This challenge encourages you to explore dividing a three-digit number by a single-digit number.

This challenge is to design different step arrangements, which must go along a distance of 6 on the steps and must end up at 6 high.

I like to walk along the cracks of the paving stones, but not the outside edge of the path itself. How many different routes can you find for me to take?

How many different shaped boxes can you design for 36 sweets in one layer? Can you arrange the sweets so that no sweets of the same colour are next to each other in any direction?

Let's suppose that you are going to have a magazine which has 16 pages of A5 size. Can you find some different ways to make these pages? Investigate the pattern for each if you number the pages.

This problem is based on the story of the Pied Piper of Hamelin. Investigate the different numbers of people and rats there could have been if you know how many legs there are altogether!

Is there a best way to stack cans? What do different supermarkets do? How high can you safely stack the cans?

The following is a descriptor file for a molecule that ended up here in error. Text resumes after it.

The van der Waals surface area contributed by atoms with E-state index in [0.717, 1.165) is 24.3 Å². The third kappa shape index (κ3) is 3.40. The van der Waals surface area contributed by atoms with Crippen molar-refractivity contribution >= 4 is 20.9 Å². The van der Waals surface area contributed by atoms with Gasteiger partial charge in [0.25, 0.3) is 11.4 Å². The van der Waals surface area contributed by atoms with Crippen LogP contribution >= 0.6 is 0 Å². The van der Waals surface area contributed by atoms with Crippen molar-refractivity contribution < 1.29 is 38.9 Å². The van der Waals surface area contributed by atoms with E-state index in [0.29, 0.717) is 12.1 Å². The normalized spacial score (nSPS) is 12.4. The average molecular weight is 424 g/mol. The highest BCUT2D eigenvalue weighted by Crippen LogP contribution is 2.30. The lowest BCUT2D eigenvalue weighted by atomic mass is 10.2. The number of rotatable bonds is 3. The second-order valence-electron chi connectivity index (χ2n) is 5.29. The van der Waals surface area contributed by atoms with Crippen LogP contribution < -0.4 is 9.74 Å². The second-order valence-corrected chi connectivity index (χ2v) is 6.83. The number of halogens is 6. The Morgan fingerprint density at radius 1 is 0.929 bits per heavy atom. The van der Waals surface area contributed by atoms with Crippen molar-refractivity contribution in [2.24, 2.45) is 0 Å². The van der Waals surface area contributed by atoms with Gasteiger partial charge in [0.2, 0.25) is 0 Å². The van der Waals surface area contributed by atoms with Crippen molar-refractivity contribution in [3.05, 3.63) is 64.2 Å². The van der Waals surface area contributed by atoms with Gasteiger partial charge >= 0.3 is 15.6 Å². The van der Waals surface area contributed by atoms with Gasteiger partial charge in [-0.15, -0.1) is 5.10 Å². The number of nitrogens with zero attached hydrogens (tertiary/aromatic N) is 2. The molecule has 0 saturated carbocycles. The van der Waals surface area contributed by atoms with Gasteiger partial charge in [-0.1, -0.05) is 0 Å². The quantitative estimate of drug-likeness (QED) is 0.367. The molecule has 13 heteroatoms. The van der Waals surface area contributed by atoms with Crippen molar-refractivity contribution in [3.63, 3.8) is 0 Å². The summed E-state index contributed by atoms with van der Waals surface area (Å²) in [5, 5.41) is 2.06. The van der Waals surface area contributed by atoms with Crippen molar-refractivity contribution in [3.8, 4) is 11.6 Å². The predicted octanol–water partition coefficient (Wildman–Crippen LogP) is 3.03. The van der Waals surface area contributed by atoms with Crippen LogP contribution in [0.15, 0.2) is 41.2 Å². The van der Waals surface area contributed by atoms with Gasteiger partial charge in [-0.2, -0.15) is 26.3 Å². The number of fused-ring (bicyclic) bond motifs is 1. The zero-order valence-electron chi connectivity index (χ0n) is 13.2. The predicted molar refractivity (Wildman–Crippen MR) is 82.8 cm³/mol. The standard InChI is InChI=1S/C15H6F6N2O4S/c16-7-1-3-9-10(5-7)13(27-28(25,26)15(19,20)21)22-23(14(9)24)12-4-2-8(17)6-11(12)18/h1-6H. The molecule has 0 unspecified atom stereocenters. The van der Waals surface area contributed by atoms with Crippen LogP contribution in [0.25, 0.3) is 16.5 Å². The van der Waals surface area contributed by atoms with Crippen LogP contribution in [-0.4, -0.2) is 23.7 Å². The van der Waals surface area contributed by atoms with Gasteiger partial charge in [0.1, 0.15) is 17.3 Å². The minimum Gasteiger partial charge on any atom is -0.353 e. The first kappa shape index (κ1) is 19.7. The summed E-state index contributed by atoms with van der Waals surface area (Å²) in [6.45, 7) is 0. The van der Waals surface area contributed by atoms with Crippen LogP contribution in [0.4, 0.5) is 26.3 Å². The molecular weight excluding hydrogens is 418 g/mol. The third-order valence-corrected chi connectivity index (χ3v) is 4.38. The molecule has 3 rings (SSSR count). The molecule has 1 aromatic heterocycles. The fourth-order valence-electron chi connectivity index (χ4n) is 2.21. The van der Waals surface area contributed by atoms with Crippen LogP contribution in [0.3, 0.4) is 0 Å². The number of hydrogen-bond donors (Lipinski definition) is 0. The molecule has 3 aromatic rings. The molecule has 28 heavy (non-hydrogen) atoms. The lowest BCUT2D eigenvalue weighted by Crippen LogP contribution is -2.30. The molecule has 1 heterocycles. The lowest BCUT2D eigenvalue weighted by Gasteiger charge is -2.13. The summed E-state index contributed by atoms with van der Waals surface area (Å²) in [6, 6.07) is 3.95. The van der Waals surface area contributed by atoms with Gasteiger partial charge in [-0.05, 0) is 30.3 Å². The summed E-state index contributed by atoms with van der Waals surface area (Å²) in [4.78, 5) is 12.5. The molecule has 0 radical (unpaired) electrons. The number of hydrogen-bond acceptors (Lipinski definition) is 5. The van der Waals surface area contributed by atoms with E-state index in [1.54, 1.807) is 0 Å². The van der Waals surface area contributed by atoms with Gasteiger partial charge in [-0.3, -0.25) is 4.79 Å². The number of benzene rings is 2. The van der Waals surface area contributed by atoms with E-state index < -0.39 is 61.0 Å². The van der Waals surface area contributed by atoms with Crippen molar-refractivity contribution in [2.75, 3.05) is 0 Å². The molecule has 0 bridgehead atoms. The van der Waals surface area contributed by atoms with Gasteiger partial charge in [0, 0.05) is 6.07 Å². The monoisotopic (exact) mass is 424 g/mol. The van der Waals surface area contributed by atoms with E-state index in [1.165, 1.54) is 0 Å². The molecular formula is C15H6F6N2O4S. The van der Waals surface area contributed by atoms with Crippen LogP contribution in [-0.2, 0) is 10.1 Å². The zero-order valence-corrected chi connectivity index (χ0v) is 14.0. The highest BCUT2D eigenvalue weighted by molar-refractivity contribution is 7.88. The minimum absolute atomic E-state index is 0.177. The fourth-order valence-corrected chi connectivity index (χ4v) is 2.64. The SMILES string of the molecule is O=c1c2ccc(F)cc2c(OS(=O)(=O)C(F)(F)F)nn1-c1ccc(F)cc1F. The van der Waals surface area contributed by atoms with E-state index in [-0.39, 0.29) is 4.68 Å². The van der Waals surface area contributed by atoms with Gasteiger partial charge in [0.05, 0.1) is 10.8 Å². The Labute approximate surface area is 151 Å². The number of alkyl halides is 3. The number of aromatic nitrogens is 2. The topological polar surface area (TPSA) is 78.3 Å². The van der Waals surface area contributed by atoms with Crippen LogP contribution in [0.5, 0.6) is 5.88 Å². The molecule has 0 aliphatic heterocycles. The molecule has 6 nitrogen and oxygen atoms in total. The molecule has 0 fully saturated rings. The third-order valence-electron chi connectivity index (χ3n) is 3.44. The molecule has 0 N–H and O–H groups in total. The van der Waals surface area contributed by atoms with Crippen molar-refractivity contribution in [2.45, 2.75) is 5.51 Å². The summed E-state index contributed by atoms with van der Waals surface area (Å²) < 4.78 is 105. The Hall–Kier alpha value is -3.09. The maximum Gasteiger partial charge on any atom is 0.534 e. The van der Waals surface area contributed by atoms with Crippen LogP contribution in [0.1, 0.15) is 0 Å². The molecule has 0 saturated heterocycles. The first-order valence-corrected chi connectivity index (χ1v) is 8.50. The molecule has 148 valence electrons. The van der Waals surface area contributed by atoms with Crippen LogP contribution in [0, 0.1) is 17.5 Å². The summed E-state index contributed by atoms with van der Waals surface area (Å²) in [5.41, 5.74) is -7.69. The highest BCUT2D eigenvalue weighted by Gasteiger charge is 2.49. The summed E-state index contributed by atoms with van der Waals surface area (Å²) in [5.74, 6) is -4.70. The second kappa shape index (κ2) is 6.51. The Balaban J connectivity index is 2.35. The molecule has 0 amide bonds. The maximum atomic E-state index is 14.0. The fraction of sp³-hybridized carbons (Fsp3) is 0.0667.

In this investigation, you must try to make houses using cubes. If the base must not spill over 4 squares and you have 7 cubes which stand for 7 rooms, what different designs can you come up with?

How many shapes can you build from three red and two green cubes? Can you use what you've found out to predict the number for four red and two green?

An investigation that gives you the opportunity to make and justify predictions.

Try continuing these patterns made from triangles. Can you create your own repeating pattern?

What is the smallest number of tiles needed to tile this patio? Can you investigate patios of different sizes?